Long Live the King!//Ippudo (NYC)

backstrEATS at a glance:


65 4th Ave (between 9th St & 10th St)
New York, NY 10003      Tel: (212) 388-0088
Neighborhood: East Village

Subway Guide: Astor Place (6), 8th St-Broadway (R, W), 3rd Ave-14th St (L)


Mon-Sat 11 am – 3:30 pm

Sun 11 am – 10:30 pm

Mon-Thu 5 pm – 11:30 pm

Fri-Sat 5 pm – 12:30 am

Atmosphere and Attire: Like a micro cosmopolitan right in the heart of NYC’s East Village, the atmosphere is boisterous and warm despite its modern chic decor. From suits to jeans, casual and dressy mingle freely.

Seating: It’s not a hole in the wall, but the seating is limited due to its popularity. The restaurant’s seating is more of a family style… with many large tables for many groups to sit together and some small private tables in the back.

Cost: Moderately expensive. Appetizers average around $8-9 with entrees (ramen) at $13-15. Drinks will be the killer though… so stick with water if you can. Soft drinks are $3 a pop (Ha!) Average alcoholic drink will be $9-10. $25-30 easy for total bill and perhaps tip.

Coke products: Yes! (I’d be so upset if they charged me $3 for Pepsi.) But NO REFILLS!

Notable things around it: Strand Bookstore, Union Square’s Farmer’s Market on Saturdays, All the lovely stores on St. Mark’s Place St.

Important Notes: There is a small shallow step to get into the restaurant for the people in wheelchairs. But the restaurant will assist you in any way they can. Inside may be a bit cramped but is manageable. I am unsure if the bathrooms are wheelchair accessible though. Call ahead if necessary! Credit Cards accepted. No reservations, take out or delivery.



Some people’s food cravings are effected by their moods. For me, it’s the weather. It will be a warm summer’s eve and all I yearn for is a slightly burnt plump sausage with a bit of hot mustard and diced onions. (Ok.. and a little bit of ketchup too. I know the entire population of Chicago’s hot dog lovers are throwing buns at their computer screens right now. Sue me. I grew up with ketchup on my dog.)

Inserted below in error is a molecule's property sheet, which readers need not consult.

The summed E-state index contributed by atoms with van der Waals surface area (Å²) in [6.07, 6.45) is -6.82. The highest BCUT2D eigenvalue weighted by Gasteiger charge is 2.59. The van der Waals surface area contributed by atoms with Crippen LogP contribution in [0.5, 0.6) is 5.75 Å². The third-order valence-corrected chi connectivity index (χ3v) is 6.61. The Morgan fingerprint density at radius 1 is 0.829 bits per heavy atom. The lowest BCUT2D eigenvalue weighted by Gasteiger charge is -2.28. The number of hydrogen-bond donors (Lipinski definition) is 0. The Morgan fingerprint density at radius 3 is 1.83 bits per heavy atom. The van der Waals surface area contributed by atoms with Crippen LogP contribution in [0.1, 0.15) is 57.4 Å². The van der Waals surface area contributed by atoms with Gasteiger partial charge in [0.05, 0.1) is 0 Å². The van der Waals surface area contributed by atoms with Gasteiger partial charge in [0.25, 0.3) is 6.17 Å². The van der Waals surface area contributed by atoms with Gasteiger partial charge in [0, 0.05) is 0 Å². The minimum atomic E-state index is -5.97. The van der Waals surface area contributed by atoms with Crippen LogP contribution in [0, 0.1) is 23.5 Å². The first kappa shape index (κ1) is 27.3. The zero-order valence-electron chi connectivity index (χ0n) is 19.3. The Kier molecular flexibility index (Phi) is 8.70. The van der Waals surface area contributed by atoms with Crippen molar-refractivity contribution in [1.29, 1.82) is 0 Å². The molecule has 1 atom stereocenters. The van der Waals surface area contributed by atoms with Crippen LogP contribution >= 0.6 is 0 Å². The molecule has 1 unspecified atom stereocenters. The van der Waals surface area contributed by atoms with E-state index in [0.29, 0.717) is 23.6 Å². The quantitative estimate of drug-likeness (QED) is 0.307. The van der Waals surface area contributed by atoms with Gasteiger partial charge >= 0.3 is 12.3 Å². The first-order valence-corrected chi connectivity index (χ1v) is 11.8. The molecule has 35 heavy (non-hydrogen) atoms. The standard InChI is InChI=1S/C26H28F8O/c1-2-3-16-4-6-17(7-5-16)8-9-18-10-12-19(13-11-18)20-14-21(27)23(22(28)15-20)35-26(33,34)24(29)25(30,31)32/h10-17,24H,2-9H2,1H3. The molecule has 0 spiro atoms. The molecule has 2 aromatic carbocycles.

Fall to early winter is by far my favorite weather and thus my favorite food season. The sky is painted a brilliant hue of blue that appears almost animated. The crispness of the air rejuvenates you while the sun warms and relaxes you. This time of year makes me yearn for the hot street foods that I happily experienced when I was in Korea. Strolling down the street flanked by Ginko trees, I would be stopped by the various aromas from the food stalls that served hot odeng/eomuk (fishcake) soup, ramen, and steamed dumplings. Mmmm… that’s what I wanted on a particularly beautiful afternoon in NYC: a nice hot bowl of noodles, more particularly ramen. I read and researched. I tabulated and weighed the options. In the end, I made my journey to the kingdom of Shigemi Kawahara, the Ramen King.


Courtesy of the Chikara No Moto Company. All credit goes to chikaranomoto.com


In what is claimed to be the oldest city in Japan, Hakata Ippudo first opened in the Daimyo District of Chuo Ward in Fukuoka city on October 16th,  1985 by Mr. Shigemi Kawahara. It was not Kawahara’s first restaurant endeavor, but the state of the Kyushu ramen industry proved unstable during the opening of his first ramen noodle shop. He promptly named the restaurant Ippudo, which translates to ‘one wind hall’. He hoped that the restaurant would bring about the winds of change and revolutionize the era… of ramen. The first Ippudo restaurant was very small with only 10 seats to start. But like any successful business, they grew into over 50 restaurants in Japan with two international outposts, one in New York and the other in Singapore. With its success, Ippudo became apart of the Chikaranomoto Company founded on October 30th, 1986 with Kawahara as the president. With the motto, “Keep changing to remain unchanged”, Ippudo still strives to come up with new innovative ways to keep their customers hungry for more.